US President Donald Trump has declared the day a “very, very sad day” for himself and the nation, after visiting a Las Vegas hospital following the worst mass killing in modern US history.
Mr Trump met with survivors and law enforcement officials on Wednesday afternoon in the aftermath of the shooting, where a gunman killed 59 people including himself and injured more than 500 at a concert.
Meeting with reporters, he said the shooter was not mentally well, as he left the University Medical Centre, which has cared for dozens of shooting victims.
“It’s a very sick man. He was a very demented person,” Mr Trump said.
He said the thoughts of Americans were with the victims.
“America is truly a nation in mourning,” he said at a press conference at the Las Vegas Metropolitan Police headquarters.
“Our souls are stricken with grief for every American who lost a husband or a wife, a mother or a father, a son or a daughter.”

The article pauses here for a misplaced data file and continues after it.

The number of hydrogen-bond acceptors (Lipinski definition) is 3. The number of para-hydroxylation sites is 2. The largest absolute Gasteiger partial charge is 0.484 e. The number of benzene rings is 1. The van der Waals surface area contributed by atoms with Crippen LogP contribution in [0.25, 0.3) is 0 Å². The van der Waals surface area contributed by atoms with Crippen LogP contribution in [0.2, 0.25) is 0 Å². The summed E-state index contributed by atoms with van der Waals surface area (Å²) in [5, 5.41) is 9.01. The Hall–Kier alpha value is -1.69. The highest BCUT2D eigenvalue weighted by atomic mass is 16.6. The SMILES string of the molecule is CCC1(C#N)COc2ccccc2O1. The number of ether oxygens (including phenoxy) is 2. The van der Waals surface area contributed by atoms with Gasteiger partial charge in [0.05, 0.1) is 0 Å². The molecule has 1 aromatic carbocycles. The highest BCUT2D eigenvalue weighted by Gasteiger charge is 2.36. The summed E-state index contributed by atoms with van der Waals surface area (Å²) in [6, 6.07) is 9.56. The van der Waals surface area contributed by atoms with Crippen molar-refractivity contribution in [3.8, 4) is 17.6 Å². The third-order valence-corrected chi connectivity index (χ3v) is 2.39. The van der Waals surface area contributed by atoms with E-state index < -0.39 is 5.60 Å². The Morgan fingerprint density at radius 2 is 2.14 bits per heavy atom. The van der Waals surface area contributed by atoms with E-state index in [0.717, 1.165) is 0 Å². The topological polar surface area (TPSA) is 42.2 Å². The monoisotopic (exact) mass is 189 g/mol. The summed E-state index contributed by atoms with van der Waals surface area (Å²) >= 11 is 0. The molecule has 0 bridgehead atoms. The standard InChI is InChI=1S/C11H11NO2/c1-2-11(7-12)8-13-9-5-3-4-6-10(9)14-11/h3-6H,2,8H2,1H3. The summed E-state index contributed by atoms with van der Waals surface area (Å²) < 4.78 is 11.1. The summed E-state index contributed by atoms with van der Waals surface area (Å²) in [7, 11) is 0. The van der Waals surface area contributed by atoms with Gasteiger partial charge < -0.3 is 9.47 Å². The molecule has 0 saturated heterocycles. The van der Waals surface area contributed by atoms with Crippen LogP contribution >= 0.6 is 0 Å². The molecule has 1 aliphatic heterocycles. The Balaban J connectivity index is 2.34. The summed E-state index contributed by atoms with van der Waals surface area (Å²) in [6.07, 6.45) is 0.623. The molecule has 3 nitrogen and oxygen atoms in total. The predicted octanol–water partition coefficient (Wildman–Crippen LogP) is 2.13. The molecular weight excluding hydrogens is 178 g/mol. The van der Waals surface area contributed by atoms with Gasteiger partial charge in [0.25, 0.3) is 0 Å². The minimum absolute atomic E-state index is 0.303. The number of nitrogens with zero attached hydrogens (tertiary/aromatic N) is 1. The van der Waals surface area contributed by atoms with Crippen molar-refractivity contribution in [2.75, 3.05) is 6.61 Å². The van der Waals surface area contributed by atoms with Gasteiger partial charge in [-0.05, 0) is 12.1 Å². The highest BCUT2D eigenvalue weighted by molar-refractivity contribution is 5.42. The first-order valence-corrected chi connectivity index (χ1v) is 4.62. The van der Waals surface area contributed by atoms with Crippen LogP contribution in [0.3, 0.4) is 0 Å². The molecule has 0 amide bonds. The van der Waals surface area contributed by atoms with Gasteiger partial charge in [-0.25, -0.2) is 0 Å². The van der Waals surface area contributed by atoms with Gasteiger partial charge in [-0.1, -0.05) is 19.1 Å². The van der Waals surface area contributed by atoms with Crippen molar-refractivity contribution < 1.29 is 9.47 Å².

“We know that your sorrow feels endless. We stand together to help you carry your pain.”
Mr Trump praised the efforts of police, first responders and average Americans who quickly worked to save the lives of others on Sunday.
He said he did not know what motivated Stephen Paddock, 64, to open fire on an outdoor country music festival on the Las Vegas Strip late on Sunday night, but they were “learning a lot more” about the shooter and were “looking very hard” for answers.
However, during the trip Mr Trump deflected questions about whether the US has a problem with gun violence.
“We’re not going to talk about that today,” he said.
On Tuesday, Mr Trump appeared somewhat open to having a gun debate, but not soon.
“At some point, perhaps, that will come,” he told reporters.
“But that’s not for now.”
It comes as Paddock’s girlfriend Marilou Danley was interviewed at the FBI’s office in Los Angeles accompanied by her lawyer, according to a law enforcement official who spoke on condition of anonymity to Reuters and AP.
Ms Danley, 62, said she was aware the FBI and Las Vegas police wanted to interview her “and I want to talk to them.”
She had been called a “person of interest” by investigators and was met by federal agents on Tuesday night when she arrived at the Los Angeles airport from her native Philippines after more than two weeks overseas.
“I will cooperate fully with their investigation. Anything I can do help ease suffering and help in any way, I will do,” she said.